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How effective are COVID vaccines after organ transplants?

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A new study raises questions about the extent to which COVID-19 vaccines protect organ transplant recipients, and what precautions should be taken by people with a depressed immune system after a shot.

Vaccines restore the immune system to recognize the virus, which is harder to do if someone’s immune cells are not in good condition. Transplant recipients take powerful immunosuppressive drugs to prevent organ rejection, which increases their risk of coronavirus but excludes them from vaccine studies.

Experts say that the staff is safe for transplant recipients, և any protection is better than none. But to what extent do they protect?

Researchers at Johns Hopkins University on Monday reported the first attempt to find out. They tested 436 people who had received new organs in recent years and were receiving Pfizer or Moderna vaccines. A few weeks after the first dose, 17% of transplant recipients developed antibodies to the coronavirus, said study co-author Dr. Hopkins Transplant Surgeon Dr. Dori Seg.

Seg admits that transplant recipients may be better off after the second dose, he will try, but previous studies show that the first shot is enough to start producing antibodies in almost everyone who has a good immune system. :

Even more troubling is the fact that people whose transplants contain a type of antibacterial are much less likely to respond to a shot than those who do not. This was reported by the team in the journal of the American Medical Association.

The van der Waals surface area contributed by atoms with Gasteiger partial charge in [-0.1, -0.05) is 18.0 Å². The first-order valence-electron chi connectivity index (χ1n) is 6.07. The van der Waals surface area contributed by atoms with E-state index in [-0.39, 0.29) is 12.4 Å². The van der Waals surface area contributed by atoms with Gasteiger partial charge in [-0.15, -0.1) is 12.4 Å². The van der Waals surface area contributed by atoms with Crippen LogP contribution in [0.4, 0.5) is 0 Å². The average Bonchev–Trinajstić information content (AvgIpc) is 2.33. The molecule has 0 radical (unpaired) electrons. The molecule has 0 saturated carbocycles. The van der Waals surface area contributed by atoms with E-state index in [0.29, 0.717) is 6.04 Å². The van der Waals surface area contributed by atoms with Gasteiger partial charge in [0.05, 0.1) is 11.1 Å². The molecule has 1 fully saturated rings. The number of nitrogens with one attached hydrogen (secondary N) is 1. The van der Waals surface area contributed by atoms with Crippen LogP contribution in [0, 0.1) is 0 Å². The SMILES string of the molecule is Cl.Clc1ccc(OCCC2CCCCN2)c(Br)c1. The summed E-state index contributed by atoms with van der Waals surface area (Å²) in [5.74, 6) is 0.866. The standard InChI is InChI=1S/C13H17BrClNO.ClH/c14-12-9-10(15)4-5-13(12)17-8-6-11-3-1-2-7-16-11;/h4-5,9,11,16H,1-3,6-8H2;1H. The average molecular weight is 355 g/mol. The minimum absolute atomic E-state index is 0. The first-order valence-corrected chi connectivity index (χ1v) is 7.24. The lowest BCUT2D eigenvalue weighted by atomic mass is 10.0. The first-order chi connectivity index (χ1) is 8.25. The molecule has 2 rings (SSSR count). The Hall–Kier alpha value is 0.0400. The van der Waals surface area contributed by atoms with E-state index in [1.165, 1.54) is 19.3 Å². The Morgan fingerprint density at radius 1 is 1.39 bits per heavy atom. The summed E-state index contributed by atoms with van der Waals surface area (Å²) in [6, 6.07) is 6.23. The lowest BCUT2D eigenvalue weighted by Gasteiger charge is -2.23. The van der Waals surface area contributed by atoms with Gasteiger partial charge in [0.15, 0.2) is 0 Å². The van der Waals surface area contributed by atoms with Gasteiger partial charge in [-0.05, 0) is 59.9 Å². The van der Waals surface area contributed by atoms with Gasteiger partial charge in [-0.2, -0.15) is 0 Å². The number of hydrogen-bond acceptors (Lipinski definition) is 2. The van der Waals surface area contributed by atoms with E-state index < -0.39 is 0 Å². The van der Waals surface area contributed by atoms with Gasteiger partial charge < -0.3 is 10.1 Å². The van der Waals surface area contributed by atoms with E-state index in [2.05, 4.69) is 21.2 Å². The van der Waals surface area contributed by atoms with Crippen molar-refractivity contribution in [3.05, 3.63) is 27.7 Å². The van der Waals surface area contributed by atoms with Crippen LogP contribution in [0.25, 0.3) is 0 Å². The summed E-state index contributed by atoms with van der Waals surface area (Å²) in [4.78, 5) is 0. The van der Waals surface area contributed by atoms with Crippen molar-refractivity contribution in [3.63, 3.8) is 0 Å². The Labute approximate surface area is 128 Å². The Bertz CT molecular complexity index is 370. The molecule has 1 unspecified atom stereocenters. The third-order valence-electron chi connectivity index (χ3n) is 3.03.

The results came after the US Centers for Disease Control and Prevention said that fully vaccinated people could be relieved of some but not all of the coronavirus masking and removal precautions.

Seg called on the CDC to consider a more elegant message.

“As far as we know, transplant patients cannot assume they are safe after vaccination,” Seg said. They may need post-vaccination blood tests to be sure, he added.

The CDC did not immediately comment.

Dr David Mulligan, head of immunology at Yale University’s Department of Transplant Surgery, said Monday’s report was disappointing, but not surprising, as people with weakened immune systems did not respond well to other vaccines.

Some transplant groups, including the American Transplant Company, have already warned about this.

Yale Mulligan urged patients to contact their transplant center for advice. Those who are waiting for a life-saving organ transplant may be able to get vaccinated first. He said some people who have already had a transplant may be good candidates to temporarily reduce certain immunosuppressive drugs. And the person with the immunity must get both doses of the vaccine to get the best chance of protection.

“Our patients are already calling for advice,” Mulligan said. “Until you test your antibodies, you know, boy, did I get a stronger immune response, or did we get better data?” The immunized person should not give up their protection against the virus.

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The Associated Press Health Science Department is supported by the Science Education Department of the Howard Hughes Medical Institute. The AP is solely responsible for all content.

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